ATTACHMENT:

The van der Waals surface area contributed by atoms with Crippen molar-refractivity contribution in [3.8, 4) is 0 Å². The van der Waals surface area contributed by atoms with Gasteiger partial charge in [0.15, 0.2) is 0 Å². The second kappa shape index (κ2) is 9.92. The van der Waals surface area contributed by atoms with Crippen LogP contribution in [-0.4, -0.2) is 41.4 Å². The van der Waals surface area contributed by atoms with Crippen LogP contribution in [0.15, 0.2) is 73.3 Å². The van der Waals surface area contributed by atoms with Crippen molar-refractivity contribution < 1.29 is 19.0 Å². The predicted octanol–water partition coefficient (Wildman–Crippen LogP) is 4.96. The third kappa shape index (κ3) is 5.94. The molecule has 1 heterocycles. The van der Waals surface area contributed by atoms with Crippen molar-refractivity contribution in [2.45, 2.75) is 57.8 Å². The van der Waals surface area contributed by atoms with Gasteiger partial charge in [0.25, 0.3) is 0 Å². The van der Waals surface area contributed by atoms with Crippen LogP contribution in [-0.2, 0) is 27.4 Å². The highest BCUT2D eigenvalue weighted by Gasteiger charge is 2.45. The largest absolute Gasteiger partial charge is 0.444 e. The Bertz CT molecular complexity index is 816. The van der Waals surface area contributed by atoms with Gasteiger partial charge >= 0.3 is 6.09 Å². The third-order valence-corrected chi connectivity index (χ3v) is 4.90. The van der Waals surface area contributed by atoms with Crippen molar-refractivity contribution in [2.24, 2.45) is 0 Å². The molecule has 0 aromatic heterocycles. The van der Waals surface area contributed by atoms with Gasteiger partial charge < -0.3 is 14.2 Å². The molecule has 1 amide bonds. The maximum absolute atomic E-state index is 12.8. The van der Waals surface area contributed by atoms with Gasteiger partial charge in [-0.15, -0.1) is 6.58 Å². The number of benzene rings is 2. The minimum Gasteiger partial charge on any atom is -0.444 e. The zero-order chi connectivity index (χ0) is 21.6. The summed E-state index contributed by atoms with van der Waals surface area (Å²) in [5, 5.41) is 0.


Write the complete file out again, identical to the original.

The van der Waals surface area contributed by atoms with Crippen molar-refractivity contribution in [3.8, 4) is 0 Å². The van der Waals surface area contributed by atoms with Gasteiger partial charge in [0.15, 0.2) is 0 Å². The second kappa shape index (κ2) is 9.92. The van der Waals surface area contributed by atoms with Crippen LogP contribution in [-0.4, -0.2) is 41.4 Å². The van der Waals surface area contributed by atoms with Crippen LogP contribution in [0.15, 0.2) is 73.3 Å². The van der Waals surface area contributed by atoms with Crippen molar-refractivity contribution < 1.29 is 19.0 Å². The predicted octanol–water partition coefficient (Wildman–Crippen LogP) is 4.96. The third kappa shape index (κ3) is 5.94. The molecule has 1 heterocycles. The van der Waals surface area contributed by atoms with Crippen molar-refractivity contribution in [2.45, 2.75) is 57.8 Å². The van der Waals surface area contributed by atoms with Gasteiger partial charge in [0.25, 0.3) is 0 Å². The van der Waals surface area contributed by atoms with Crippen LogP contribution in [-0.2, 0) is 27.4 Å². The highest BCUT2D eigenvalue weighted by Gasteiger charge is 2.45. The largest absolute Gasteiger partial charge is 0.444 e. The Bertz CT molecular complexity index is 816. The van der Waals surface area contributed by atoms with Gasteiger partial charge >= 0.3 is 6.09 Å². The third-order valence-corrected chi connectivity index (χ3v) is 4.90. The van der Waals surface area contributed by atoms with Crippen molar-refractivity contribution in [2.24, 2.45) is 0 Å². The molecule has 0 aromatic heterocycles. The van der Waals surface area contributed by atoms with Gasteiger partial charge < -0.3 is 14.2 Å². The molecule has 1 amide bonds. The maximum absolute atomic E-state index is 12.8. The van der Waals surface area contributed by atoms with Gasteiger partial charge in [-0.15, -0.1) is 6.58 Å². The number of benzene rings is 2. The minimum Gasteiger partial charge on any atom is -0.444 e. The zero-order chi connectivity index (χ0) is 21.6. The summed E-state index contributed by atoms with van der Waals surface area (Å²) in [5, 5.41) is 0.